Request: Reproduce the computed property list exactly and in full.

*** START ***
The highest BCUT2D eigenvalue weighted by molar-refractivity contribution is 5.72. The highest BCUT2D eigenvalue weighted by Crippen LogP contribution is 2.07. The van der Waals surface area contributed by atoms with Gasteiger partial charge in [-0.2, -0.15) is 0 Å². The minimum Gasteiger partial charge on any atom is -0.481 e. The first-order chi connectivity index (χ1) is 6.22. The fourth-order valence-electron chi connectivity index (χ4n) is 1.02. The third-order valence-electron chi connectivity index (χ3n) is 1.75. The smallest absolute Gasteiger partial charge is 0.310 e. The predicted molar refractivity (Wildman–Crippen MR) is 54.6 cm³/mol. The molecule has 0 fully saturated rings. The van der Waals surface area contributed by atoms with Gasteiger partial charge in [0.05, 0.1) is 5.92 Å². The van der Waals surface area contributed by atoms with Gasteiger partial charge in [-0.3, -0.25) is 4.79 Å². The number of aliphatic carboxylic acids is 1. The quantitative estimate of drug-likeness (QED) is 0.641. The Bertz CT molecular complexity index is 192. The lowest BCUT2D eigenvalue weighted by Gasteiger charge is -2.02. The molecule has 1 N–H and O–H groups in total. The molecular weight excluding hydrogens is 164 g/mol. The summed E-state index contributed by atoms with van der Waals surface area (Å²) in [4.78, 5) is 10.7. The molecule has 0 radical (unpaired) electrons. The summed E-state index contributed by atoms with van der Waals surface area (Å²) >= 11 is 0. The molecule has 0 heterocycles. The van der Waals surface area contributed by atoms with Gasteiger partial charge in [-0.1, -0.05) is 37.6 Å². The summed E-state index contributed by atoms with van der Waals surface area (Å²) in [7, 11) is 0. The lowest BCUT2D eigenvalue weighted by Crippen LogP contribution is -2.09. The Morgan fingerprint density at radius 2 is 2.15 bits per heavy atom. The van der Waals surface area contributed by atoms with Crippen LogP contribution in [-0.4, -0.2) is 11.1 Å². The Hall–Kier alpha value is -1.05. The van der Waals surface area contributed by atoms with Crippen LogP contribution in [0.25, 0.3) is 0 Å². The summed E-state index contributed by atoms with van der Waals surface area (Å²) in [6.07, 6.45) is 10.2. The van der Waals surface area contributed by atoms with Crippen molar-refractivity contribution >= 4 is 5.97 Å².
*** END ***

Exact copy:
The highest BCUT2D eigenvalue weighted by molar-refractivity contribution is 5.72. The highest BCUT2D eigenvalue weighted by Crippen LogP contribution is 2.07. The van der Waals surface area contributed by atoms with Gasteiger partial charge in [-0.2, -0.15) is 0 Å². The minimum Gasteiger partial charge on any atom is -0.481 e. The first-order chi connectivity index (χ1) is 6.22. The fourth-order valence-electron chi connectivity index (χ4n) is 1.02. The third-order valence-electron chi connectivity index (χ3n) is 1.75. The smallest absolute Gasteiger partial charge is 0.310 e. The predicted molar refractivity (Wildman–Crippen MR) is 54.6 cm³/mol. The molecule has 0 fully saturated rings. The van der Waals surface area contributed by atoms with Gasteiger partial charge in [0.05, 0.1) is 5.92 Å². The van der Waals surface area contributed by atoms with Gasteiger partial charge in [-0.3, -0.25) is 4.79 Å². The number of aliphatic carboxylic acids is 1. The quantitative estimate of drug-likeness (QED) is 0.641. The Bertz CT molecular complexity index is 192. The lowest BCUT2D eigenvalue weighted by Gasteiger charge is -2.02. The molecule has 1 N–H and O–H groups in total. The molecular weight excluding hydrogens is 164 g/mol. The summed E-state index contributed by atoms with van der Waals surface area (Å²) in [4.78, 5) is 10.7. The molecule has 0 radical (unpaired) electrons. The summed E-state index contributed by atoms with van der Waals surface area (Å²) >= 11 is 0. The molecule has 0 heterocycles. The van der Waals surface area contributed by atoms with Gasteiger partial charge in [-0.1, -0.05) is 37.6 Å². The summed E-state index contributed by atoms with van der Waals surface area (Å²) in [7, 11) is 0. The lowest BCUT2D eigenvalue weighted by Crippen LogP contribution is -2.09. The Morgan fingerprint density at radius 2 is 2.15 bits per heavy atom. The van der Waals surface area contributed by atoms with Crippen LogP contribution in [-0.4, -0.2) is 11.1 Å². The Hall–Kier alpha value is -1.05. The van der Waals surface area contributed by atoms with Crippen LogP contribution in [0.25, 0.3) is 0 Å². The summed E-state index contributed by atoms with van der Waals surface area (Å²) in [6.07, 6.45) is 10.2. The van der Waals surface area contributed by atoms with Crippen molar-refractivity contribution >= 4 is 5.97 Å².